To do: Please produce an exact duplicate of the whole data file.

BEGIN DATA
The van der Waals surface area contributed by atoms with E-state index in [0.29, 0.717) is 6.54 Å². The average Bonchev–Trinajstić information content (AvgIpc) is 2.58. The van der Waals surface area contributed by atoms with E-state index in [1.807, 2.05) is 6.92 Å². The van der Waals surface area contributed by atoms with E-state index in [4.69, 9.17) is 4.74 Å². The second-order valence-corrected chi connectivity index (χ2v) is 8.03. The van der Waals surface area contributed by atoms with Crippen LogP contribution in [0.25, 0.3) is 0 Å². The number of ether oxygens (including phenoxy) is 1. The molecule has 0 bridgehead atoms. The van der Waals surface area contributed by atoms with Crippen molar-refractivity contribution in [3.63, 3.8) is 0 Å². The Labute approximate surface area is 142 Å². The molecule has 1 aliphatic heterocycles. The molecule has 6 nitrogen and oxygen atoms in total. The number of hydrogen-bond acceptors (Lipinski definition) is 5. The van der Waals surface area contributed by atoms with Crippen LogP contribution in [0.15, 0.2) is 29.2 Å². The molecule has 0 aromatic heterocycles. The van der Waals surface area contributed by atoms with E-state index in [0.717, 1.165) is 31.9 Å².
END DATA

The van der Waals surface area contributed by atoms with E-state index in [0.29, 0.717) is 6.54 Å². The average Bonchev–Trinajstić information content (AvgIpc) is 2.58. The van der Waals surface area contributed by atoms with E-state index in [1.807, 2.05) is 6.92 Å². The van der Waals surface area contributed by atoms with E-state index in [4.69, 9.17) is 4.74 Å². The second-order valence-corrected chi connectivity index (χ2v) is 8.03. The van der Waals surface area contributed by atoms with Crippen LogP contribution in [0.25, 0.3) is 0 Å². The number of ether oxygens (including phenoxy) is 1. The molecule has 0 bridgehead atoms. The van der Waals surface area contributed by atoms with Crippen molar-refractivity contribution in [3.63, 3.8) is 0 Å². The Labute approximate surface area is 142 Å². The molecule has 1 aliphatic heterocycles. The molecule has 6 nitrogen and oxygen atoms in total. The number of hydrogen-bond acceptors (Lipinski definition) is 5. The van der Waals surface area contributed by atoms with Crippen LogP contribution in [0.15, 0.2) is 29.2 Å². The molecule has 0 aromatic heterocycles. The van der Waals surface area contributed by atoms with E-state index in [0.717, 1.165) is 31.9 Å².